The polymerase chain reaction (PCR) and Real-Time PCR, a molecular method for detecting the viral genome, has been successfully applied in diagnosis.
CCHF is a severe disease in humans, with a high mortality rate. Treatment for CCHF is primarily supportive.
General supportive therapy is the mainstay of patient management in CCHF. Intensive monitoring to guide volume and blood component replacement is required.
The antiviral drug has been used in treatment of established CCHF infection with apparent benefit. Both oral and intravenous formulations seem to be effective.
Appropriate treatment of secondary infections should be instituted.
There is no safe and effective vaccine currently available for human use. CCHF being a zoonotic vector-borne disease multi-sectoral integrated approach involving medical, veterinary and entomology specialties is the key to prevention and control of outbreaks. Infection in people can be reduced by raising awareness of the risk factors and educating people about the measures they can take to reduce exposure to the virus.
Public health advice should focus on following aspects:
i) Reducing the risk of tick-to-human transmission:
- wear protective clothing (long sleeves, long trousers);
- wear light coloured clothing to allow easy detection of ticks on the clothes;
- use approved acaricides (chemicals intended to kill ticks) on clothing;
- use approved repellent on the skin and clothing;
- regularly examine clothing and skin for ticks; if found, remove them safely;
- seek to eliminate or control tick infestations on animals or in stables and barns; and
- avoid areas where ticks are abundant and seasons when they are most active.
ii) Reducing the risk of animal-to-human transmission:
- Wear gloves and other protective clothing while handling animals or their tissues in endemic areas, notably during slaughtering, butchering and culling procedures in slaughterhouses or at home;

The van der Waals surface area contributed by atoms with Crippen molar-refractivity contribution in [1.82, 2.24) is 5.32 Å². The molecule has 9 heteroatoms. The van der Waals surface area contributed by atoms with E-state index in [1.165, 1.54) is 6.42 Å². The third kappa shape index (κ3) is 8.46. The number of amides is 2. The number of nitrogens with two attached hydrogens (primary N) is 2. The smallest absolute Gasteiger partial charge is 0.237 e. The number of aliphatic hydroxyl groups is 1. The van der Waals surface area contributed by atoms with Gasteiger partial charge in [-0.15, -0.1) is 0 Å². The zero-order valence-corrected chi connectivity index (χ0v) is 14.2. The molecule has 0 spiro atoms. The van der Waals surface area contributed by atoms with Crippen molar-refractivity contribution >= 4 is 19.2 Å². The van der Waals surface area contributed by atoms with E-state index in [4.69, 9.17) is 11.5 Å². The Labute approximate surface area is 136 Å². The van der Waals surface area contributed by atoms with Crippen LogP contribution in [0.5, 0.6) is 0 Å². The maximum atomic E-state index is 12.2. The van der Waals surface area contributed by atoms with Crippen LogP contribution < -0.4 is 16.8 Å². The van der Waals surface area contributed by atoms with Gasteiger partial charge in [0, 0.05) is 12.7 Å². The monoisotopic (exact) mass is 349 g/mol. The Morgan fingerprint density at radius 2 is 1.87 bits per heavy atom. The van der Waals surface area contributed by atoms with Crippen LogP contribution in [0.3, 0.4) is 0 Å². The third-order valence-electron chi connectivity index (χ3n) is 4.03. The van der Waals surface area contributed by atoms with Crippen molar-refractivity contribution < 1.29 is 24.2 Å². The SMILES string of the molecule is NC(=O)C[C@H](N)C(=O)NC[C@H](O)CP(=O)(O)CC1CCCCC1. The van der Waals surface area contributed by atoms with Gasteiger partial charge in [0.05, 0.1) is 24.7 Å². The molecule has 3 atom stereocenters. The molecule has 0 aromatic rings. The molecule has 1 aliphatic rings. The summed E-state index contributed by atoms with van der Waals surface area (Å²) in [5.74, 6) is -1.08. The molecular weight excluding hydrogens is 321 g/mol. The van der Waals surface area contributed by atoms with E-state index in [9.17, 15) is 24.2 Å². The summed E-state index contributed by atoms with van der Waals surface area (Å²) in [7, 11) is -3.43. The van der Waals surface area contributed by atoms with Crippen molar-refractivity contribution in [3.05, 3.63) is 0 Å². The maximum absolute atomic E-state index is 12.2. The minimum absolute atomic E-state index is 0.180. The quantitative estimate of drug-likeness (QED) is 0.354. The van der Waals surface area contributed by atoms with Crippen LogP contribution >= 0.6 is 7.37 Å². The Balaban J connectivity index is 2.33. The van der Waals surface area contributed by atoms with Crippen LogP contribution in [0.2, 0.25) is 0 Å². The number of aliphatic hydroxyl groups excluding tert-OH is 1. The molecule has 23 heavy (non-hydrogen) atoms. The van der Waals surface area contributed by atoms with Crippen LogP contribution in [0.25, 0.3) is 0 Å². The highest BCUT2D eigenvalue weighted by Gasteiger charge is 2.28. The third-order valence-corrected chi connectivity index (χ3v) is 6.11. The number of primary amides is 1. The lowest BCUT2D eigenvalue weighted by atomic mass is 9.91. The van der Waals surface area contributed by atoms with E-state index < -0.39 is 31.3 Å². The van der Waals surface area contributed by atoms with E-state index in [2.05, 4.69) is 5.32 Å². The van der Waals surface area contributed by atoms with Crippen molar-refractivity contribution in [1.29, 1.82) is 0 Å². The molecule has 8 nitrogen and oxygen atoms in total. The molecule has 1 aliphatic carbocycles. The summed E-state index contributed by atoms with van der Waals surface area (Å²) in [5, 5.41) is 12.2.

- Separate or restrict movements of animals(quarantine) before they enter slaughterhouses or routinely treat animals with pesticides two weeks prior to slaughter.
iii) Reducing the risk of human-to-human transmission in the community:
- avoid close physical contact with CCHF-infected people;
- wear gloves and protective equipment when taking care of ill people;
- wash hands regularly after caring for or visiting ill people
Controlling infection in health-care settings:
Health-care workers caring for patients with suspected or confirmed CCHF, or handling specimens from them, should implement standard infection control precautions. These include basic hand hygiene, use of personal protective equipment, safe injection practices and safe burial practices.
Samples taken from people with suspected CCHF should be handled by trained staff working in suitably equipped laboratories.
Recommendations for infection control while providing care to patients with suspected or confirmed Crimean-Congo haemorrhagic fever should follow those developed by WHO for Ebola and Marburg haemorrhagic fever.